By Kenneth Chan
While discussions on the impact of the introduction of ridesharing in Metro Vancouver have largely revolved around how taxis and public transit will fair, one other mobility service that could see a dent to its use is car share.
Specifically, point-to-point, free-floating services operated by Car2Go/Share Now and Evo Car Share — the dominant form of carsharing in the region, with vehicles picked up and left anywhere within the company’s operating area — are expected to be impacted most.
With greater freedom of use for this type of carshare, there is a significant overlap with the type of mobility provided by rideshare services.
A 2018 report by Vancity on the impact of carshare in Vancouver deems the city to be “North America’s carsharing capital.”
According to the report, in late 2017, there were approximately 3,000 carshare vehicles in the region — more than the 2,080 vehicles in Montreal, 1,900 vehicles in Seattle, 1,650 vehicles in Toronto, 1,500 vehicles in San Francisco, and 1,060 vehicles in Portland. All of these cities have rideshare services, dominated by Uber and Lyft.
On a vehicle-per-capita basis, Vancouver also beats carshare stronghold cities of Milan and Berlin; Vancouver has 4.22 carshare vehicles per 1,000 people.
“Other suggested factors behind Metro Vancouver’s car- sharing success include a limited supply of taxis, an absence of ridesharing services such as Uber and Lyft, short supplies of affordable housing and parking, more environmentally conscious residents, a young urban population more likely to prioritize big city living over car ownership, and a large immigrant population (many unaccustomed to North America’s car culture),” states the report.
A Fall 2017 survey of frequent carshare users found that 53% of those between the ages of 19 and 30 are using carshare due to the absence of Uber and Lyft, and 18% for the older age range of 51 to 60. Across respondents in both Vancouver and the wider Metro Vancouver region, latent, unmet demand for ridesharing was 43%.
The latest data, as of Spring 2019, shows there are now over 3,500 carshare vehicles in the region, with free-floating carshare services — mainly Car2Go and Evo — accounting for 80% of the entire carshare fleet in Vancouver.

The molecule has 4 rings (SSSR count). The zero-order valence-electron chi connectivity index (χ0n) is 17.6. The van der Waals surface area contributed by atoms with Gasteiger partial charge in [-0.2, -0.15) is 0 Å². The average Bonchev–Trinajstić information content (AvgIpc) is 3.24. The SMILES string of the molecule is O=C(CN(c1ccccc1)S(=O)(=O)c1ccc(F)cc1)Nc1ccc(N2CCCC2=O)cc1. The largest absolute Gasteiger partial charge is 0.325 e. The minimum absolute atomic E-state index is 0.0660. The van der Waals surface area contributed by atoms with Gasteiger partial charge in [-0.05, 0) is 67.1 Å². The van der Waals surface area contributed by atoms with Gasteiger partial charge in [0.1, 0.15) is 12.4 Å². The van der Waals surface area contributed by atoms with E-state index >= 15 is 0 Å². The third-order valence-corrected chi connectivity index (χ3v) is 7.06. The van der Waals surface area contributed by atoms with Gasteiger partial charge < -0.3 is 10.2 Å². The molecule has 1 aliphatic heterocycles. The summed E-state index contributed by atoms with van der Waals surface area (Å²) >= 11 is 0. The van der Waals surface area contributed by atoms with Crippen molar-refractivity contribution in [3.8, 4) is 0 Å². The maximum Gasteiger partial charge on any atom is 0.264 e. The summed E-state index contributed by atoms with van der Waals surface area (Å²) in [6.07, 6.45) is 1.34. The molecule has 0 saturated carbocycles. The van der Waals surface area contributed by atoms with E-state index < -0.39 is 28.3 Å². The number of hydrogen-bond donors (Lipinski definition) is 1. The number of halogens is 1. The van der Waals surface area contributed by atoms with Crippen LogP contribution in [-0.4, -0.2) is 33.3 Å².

Kendell Kelton with Share Now, the parent company of Car2Go, confirmed for Daily Hive that Vancouver is Car2Go’s largest market in North America. As of August 2019, they have about 223,000 members in Metro Vancouver sharing 1,200 vehicles.
Marc-David Seidel, a professor at the UBC Sauder School of Business, says the free-floating carshare companies likely saw “an initial bump” when they first launched in the region as a result of the absence of rideshare.
At the same time, he believes the entrenched nature of carshare use in Vancouver will allow companies to better overcome a new type of competition to the local market.
“Carsharing companies now have an established base of people used to using them, so the entry now of rideshare is probably not going to have as much of a negative impact on them as it would have prior to them being created,” Seidel told Daily Hive in an interview.
“They have a critical mass in essence, and people have established patterns and are used to the idea. There are certain times when that will be more convenient for certain models and less expensive than ridehailing.”
Taxis would see the greatest impact from rideshare, followed by free-floating carshare services. He does not anticipate any negative impact to fixed-point, two-way station rideshare services like Modo and Zipcar, which require users to pick up and return a vehicle at a designated station.
Another factor that could determine how free-floating carshare services will be able to compete is the cost of using rideshare. While the Passenger Transportation Board (PTB) has determined that the minimum base fare for rideshare will be the taxi flag rate, there is still some ambiguity over the distance-travelled per kilometre cost beyond the base fare.
“Depending on how low that price goes, it could have more of an impact on the carshare market,” added Seidel.
As well, the operating areas of Car2Go and Evo are relatively limited.
Car2Go’s free-floating home area covers most of the cities of Vancouver and North Vancouver, plus satellite parking hubs at UBC, Vancouver International Airport, and BCIT.